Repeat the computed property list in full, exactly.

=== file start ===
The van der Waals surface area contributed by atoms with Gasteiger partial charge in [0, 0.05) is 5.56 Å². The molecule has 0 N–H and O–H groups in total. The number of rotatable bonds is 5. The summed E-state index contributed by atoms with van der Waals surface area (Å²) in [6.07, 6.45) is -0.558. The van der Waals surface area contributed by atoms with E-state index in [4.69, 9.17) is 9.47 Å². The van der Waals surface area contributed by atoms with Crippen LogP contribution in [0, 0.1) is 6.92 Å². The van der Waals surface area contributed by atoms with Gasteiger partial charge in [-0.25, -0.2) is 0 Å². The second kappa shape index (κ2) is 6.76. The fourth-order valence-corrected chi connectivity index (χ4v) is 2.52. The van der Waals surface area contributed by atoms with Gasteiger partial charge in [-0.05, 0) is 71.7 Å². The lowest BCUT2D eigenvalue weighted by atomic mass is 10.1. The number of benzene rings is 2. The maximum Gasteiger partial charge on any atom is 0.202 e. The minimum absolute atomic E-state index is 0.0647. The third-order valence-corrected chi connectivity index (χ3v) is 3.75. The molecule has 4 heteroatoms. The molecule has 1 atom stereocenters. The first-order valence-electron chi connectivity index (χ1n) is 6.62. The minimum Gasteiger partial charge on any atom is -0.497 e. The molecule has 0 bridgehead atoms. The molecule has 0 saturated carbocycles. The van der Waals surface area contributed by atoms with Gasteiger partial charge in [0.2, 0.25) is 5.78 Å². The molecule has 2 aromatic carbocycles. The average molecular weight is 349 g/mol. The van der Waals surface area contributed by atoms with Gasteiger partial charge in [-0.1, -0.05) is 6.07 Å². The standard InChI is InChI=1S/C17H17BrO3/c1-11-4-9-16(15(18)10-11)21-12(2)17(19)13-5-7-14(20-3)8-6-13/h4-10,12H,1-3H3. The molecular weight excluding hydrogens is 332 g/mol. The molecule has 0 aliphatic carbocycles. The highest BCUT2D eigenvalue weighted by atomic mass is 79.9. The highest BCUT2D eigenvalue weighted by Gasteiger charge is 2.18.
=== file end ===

The van der Waals surface area contributed by atoms with Gasteiger partial charge in [0, 0.05) is 5.56 Å². The molecule has 0 N–H and O–H groups in total. The number of rotatable bonds is 5. The summed E-state index contributed by atoms with van der Waals surface area (Å²) in [6.07, 6.45) is -0.558. The van der Waals surface area contributed by atoms with E-state index in [4.69, 9.17) is 9.47 Å². The van der Waals surface area contributed by atoms with Crippen LogP contribution in [0, 0.1) is 6.92 Å². The van der Waals surface area contributed by atoms with Gasteiger partial charge in [-0.25, -0.2) is 0 Å². The second kappa shape index (κ2) is 6.76. The fourth-order valence-corrected chi connectivity index (χ4v) is 2.52. The van der Waals surface area contributed by atoms with Gasteiger partial charge in [-0.05, 0) is 71.7 Å². The lowest BCUT2D eigenvalue weighted by atomic mass is 10.1. The number of benzene rings is 2. The maximum Gasteiger partial charge on any atom is 0.202 e. The minimum absolute atomic E-state index is 0.0647. The third-order valence-corrected chi connectivity index (χ3v) is 3.75. The molecule has 4 heteroatoms. The molecule has 1 atom stereocenters. The first-order valence-electron chi connectivity index (χ1n) is 6.62. The minimum Gasteiger partial charge on any atom is -0.497 e. The molecule has 0 bridgehead atoms. The molecule has 0 saturated carbocycles. The van der Waals surface area contributed by atoms with Gasteiger partial charge in [0.2, 0.25) is 5.78 Å². The molecule has 2 aromatic carbocycles. The average molecular weight is 349 g/mol. The van der Waals surface area contributed by atoms with Gasteiger partial charge in [-0.1, -0.05) is 6.07 Å². The standard InChI is InChI=1S/C17H17BrO3/c1-11-4-9-16(15(18)10-11)21-12(2)17(19)13-5-7-14(20-3)8-6-13/h4-10,12H,1-3H3. The molecular weight excluding hydrogens is 332 g/mol. The molecule has 0 aliphatic carbocycles. The highest BCUT2D eigenvalue weighted by atomic mass is 79.9. The highest BCUT2D eigenvalue weighted by Gasteiger charge is 2.18.